Golfand Kiplinger’s Personal Finance magazines are getting new editors.
David DeNunzio has been named editor-in-chief of Golf and Golf.com. He is replacing David Clarke, who is retiring after 12 years at the helm.
DeNunzio, known as “DeNunz” in the office, is the former managing editor of Golf’s Instruction content across the site and magazine, managing the "Top 100 Teachers" franchise. He is the author of more than 90 cover stories for Golf.
DeNunzio has been at Time Inc.’s Golf title since 2006. Previously, he was editor-in-chief of Golf Tips magazine.
In a memo, Sports Illustrated Group editor-in-chief Chris Stone stated DeNunz has been a "central figure in the digital transformation of the franchise." A redesign earlier this year yielded a record traffic month in April and continued success in May, when it enjoyed 39% growth year over year, Stone noted.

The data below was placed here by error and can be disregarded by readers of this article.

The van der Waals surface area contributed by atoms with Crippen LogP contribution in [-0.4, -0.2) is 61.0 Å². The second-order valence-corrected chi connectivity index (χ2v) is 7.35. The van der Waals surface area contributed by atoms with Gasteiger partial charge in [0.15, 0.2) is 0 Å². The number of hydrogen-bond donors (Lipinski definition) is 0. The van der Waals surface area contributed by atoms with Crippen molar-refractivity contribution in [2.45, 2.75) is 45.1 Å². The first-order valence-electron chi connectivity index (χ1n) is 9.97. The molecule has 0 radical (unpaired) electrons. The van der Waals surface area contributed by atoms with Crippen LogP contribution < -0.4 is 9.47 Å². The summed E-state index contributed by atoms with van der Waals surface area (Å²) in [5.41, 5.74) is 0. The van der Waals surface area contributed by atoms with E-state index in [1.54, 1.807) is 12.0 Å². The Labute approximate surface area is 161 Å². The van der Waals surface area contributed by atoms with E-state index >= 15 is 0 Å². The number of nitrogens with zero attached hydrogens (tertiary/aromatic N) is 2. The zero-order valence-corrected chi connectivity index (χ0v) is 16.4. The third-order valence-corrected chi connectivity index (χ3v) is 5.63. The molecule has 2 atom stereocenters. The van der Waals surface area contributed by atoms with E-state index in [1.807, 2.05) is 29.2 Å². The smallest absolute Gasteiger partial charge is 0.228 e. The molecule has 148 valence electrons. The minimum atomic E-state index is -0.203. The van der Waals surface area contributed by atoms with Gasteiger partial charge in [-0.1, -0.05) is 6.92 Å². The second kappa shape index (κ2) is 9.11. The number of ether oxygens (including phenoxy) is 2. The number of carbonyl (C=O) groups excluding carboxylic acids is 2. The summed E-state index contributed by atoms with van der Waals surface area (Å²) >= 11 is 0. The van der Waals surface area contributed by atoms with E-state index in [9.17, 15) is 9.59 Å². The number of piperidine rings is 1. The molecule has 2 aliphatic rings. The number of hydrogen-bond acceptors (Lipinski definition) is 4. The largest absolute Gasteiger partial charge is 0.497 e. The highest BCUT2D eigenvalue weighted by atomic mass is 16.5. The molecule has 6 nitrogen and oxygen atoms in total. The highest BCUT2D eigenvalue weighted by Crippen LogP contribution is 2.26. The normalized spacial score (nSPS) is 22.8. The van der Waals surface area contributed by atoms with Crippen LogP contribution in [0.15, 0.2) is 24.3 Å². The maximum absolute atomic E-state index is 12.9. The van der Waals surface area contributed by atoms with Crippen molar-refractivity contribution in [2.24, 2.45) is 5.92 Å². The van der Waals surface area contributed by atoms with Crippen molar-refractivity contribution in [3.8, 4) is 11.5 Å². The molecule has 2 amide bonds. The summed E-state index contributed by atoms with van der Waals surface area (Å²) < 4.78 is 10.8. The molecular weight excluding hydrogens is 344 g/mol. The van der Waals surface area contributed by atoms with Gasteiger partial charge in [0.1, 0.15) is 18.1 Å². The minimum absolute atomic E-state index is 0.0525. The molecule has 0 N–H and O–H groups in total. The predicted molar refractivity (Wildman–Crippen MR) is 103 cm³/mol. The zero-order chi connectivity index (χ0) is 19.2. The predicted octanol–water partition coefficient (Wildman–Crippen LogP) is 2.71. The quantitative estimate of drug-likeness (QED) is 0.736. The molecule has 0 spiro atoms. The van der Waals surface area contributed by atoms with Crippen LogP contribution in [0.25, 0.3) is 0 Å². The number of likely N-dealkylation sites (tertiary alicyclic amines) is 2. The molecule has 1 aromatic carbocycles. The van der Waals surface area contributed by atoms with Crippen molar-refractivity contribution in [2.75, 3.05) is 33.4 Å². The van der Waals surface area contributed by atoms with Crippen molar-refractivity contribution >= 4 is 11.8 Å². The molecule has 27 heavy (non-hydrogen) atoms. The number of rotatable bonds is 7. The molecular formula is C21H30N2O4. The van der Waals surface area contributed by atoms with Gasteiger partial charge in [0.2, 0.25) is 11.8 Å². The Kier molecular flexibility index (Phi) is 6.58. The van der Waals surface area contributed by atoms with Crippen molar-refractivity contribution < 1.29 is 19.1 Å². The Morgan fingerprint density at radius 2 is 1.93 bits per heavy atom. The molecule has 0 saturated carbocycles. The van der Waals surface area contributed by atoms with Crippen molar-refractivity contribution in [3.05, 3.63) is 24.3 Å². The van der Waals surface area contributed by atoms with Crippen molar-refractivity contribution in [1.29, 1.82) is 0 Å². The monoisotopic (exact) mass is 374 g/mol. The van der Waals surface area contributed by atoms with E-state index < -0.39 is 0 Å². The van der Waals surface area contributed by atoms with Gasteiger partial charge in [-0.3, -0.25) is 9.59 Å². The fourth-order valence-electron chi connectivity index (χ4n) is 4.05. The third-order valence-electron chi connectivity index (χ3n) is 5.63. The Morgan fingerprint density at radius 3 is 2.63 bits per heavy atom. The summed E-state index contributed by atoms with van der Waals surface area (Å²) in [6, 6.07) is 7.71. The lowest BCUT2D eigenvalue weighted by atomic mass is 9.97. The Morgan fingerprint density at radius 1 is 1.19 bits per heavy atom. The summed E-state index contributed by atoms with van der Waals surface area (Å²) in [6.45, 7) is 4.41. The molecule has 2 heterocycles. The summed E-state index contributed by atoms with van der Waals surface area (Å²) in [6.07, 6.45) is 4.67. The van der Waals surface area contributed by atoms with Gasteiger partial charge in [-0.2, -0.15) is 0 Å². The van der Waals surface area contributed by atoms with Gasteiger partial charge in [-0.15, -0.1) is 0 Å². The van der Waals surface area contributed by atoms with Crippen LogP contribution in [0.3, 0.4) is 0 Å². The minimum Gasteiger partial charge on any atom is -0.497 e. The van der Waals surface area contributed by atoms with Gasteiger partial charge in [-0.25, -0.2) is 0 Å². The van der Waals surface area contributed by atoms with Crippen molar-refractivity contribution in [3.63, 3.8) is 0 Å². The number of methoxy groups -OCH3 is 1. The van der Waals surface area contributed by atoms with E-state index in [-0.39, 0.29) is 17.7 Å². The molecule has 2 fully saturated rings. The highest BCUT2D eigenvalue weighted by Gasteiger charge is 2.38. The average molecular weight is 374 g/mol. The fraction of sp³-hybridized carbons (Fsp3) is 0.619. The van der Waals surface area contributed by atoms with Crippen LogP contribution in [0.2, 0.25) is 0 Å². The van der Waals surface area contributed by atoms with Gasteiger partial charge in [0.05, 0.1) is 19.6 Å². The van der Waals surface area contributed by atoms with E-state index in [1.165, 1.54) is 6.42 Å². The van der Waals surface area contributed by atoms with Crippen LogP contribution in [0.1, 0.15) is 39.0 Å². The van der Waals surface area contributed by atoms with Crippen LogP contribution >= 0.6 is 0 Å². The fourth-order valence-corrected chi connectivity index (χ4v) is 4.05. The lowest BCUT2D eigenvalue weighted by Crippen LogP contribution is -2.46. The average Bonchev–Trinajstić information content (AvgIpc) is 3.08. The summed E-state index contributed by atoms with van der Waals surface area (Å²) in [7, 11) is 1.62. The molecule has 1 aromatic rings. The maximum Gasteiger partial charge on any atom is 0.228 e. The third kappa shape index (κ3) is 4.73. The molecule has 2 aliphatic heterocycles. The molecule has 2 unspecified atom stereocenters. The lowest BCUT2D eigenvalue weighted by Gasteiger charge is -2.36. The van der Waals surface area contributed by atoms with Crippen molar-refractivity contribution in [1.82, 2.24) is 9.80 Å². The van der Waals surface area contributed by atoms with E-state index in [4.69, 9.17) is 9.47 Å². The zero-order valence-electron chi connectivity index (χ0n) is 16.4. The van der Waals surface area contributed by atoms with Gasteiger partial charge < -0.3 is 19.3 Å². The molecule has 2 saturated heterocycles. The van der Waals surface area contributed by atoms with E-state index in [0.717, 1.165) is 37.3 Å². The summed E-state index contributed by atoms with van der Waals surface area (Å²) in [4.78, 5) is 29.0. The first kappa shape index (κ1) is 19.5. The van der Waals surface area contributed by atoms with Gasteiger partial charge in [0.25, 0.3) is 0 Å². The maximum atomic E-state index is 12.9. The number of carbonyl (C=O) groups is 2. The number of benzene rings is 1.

Separately, Mark Solheim has been named editor of Kiplinger’s Personal Finance. He is taking over for Janet Bodnar, who is retiring after eight years in the role.
Bodnar will continue writing her “Money Smart Women” column; she will also continue as a magazine ambassador with speaking and media appearances.
Publisher and editor-in-chief Knight Kiplinger stated Solheim has been with the publication since 1980, starting as an editorial assistant and working "his way up to leadership roles on the front lines of both traditional and digital media—including a stint as editor of Kiplinger.com.”
Solheim recently led the magazine’s Money and Living sections.
“There has never been a more exciting—or important—time for journalism, and the delivery of unbiased, accurate information and advice to American families," stated Solheim. “The need for high-quality reporting by trained journalists has never been greater."The Washington, D.C.-based organization claims to have created the nation's first personal-finance magazine in 1947. Founded in 1920 by W.M. Kiplinger, the company also says it developed one of the country’s first successful modern newsletters. The Kiplinger Letter, launched in 1923, remains the longest continuously published newsletter in the U.S.